A seven-month investigation into the campaign revealed patterns of suspicious activity and questionable conduct among several ad networks, including AdKernel. SearchSecurity also found information that implicates other online advertising companies, demonstrating how persistent and pervasive malvertising threats are in the internet ecosystem.1

Rob Wright asks:

How should the infosec industry handle persistent malvertising threats?

Join the Discussion

This was last published in April 2019

How infrastructure as code tools improve visibility

Do you think infrastructure as code provides enough visibility? Why or why not?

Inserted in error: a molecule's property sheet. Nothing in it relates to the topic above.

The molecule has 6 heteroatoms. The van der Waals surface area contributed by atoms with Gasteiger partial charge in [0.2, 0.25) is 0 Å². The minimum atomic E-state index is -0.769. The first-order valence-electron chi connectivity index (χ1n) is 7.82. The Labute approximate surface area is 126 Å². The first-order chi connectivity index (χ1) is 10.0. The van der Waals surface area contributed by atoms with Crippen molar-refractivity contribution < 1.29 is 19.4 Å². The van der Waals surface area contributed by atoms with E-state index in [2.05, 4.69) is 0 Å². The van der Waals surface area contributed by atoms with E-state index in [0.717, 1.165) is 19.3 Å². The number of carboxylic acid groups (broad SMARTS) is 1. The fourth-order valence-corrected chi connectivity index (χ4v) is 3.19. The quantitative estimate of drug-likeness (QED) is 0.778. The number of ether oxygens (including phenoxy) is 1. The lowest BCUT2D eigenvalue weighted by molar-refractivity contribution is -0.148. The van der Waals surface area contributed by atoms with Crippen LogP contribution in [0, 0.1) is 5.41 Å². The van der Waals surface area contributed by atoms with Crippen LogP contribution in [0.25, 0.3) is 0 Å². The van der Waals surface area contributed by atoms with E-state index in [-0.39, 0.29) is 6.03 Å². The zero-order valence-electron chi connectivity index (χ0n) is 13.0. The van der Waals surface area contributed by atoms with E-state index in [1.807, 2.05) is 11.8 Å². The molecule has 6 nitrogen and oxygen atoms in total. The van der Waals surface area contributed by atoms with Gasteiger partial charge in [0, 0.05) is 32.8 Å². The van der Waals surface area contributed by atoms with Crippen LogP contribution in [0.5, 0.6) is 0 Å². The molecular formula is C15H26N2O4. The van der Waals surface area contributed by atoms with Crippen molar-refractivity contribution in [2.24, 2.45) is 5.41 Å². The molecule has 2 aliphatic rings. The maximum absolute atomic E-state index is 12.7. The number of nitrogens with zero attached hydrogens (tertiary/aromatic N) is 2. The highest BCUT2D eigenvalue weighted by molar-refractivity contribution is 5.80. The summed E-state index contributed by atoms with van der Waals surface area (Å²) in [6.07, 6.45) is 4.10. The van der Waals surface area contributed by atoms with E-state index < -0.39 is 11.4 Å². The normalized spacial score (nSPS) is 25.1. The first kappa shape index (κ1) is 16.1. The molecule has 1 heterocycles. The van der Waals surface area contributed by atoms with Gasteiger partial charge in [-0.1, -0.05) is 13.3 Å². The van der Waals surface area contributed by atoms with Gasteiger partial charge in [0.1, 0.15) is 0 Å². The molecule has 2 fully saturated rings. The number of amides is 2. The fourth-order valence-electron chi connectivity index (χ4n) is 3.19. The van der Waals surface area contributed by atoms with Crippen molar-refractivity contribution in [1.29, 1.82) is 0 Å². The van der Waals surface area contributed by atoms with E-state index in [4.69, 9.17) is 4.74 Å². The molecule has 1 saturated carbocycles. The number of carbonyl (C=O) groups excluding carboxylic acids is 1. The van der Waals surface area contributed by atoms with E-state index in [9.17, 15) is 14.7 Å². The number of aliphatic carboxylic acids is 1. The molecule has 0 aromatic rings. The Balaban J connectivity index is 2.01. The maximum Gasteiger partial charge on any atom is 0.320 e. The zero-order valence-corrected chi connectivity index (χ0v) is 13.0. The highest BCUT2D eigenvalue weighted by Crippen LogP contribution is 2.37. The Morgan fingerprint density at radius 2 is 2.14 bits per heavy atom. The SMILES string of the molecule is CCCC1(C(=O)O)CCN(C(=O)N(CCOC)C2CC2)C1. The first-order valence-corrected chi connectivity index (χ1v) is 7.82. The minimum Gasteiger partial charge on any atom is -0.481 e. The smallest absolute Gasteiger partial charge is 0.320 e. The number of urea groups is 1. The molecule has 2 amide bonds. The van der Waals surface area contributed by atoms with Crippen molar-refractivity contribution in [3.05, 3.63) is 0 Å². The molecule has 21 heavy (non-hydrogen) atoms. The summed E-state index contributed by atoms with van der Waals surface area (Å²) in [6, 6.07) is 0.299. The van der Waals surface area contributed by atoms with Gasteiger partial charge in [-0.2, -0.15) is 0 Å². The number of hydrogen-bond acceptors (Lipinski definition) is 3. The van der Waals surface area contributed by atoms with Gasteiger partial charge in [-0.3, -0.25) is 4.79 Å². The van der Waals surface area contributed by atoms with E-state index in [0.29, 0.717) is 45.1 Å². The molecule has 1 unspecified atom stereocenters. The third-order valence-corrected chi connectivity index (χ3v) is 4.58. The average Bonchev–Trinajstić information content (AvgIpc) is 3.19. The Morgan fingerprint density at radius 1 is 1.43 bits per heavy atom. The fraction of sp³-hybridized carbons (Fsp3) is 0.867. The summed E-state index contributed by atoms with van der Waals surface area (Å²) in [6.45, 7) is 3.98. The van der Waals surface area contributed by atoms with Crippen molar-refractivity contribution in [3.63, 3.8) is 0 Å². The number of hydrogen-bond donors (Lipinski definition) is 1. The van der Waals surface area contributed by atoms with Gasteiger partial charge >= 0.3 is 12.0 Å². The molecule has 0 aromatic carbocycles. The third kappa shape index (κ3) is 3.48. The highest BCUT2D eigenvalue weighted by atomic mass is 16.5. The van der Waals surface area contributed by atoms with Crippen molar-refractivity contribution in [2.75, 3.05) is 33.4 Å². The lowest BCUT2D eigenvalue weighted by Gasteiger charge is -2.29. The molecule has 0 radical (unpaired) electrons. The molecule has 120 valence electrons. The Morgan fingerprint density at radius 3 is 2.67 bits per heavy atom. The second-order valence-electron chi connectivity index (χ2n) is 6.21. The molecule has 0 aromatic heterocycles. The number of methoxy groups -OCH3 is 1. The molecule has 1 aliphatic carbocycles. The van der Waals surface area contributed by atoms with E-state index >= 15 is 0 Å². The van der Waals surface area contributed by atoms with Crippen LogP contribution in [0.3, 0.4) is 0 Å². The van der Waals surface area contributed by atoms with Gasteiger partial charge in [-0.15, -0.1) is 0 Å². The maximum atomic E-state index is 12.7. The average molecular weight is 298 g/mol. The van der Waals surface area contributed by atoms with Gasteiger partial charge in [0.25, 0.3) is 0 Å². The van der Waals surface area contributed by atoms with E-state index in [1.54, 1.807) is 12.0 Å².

Visibility into cloud infrastructures and applications is important for data security. Learn how to maintain that visibility while using infrastructure as code tools.

Michael Cobb

CISSP-ISSAP – SearchSecurity

When it comes to understanding how all the elements of a computer network connect and interact, it’s certainly true that a picture — or in this case, a network diagram — is worth a thousand words.

A visual representation of a network makes it a lot easier to understand not only the physical topology of the network, its routers, devices, hubs, firewalls and so on, it can also clarify the logical topology of VPNs, subnets and routing protocols that control how traffic flows through the network.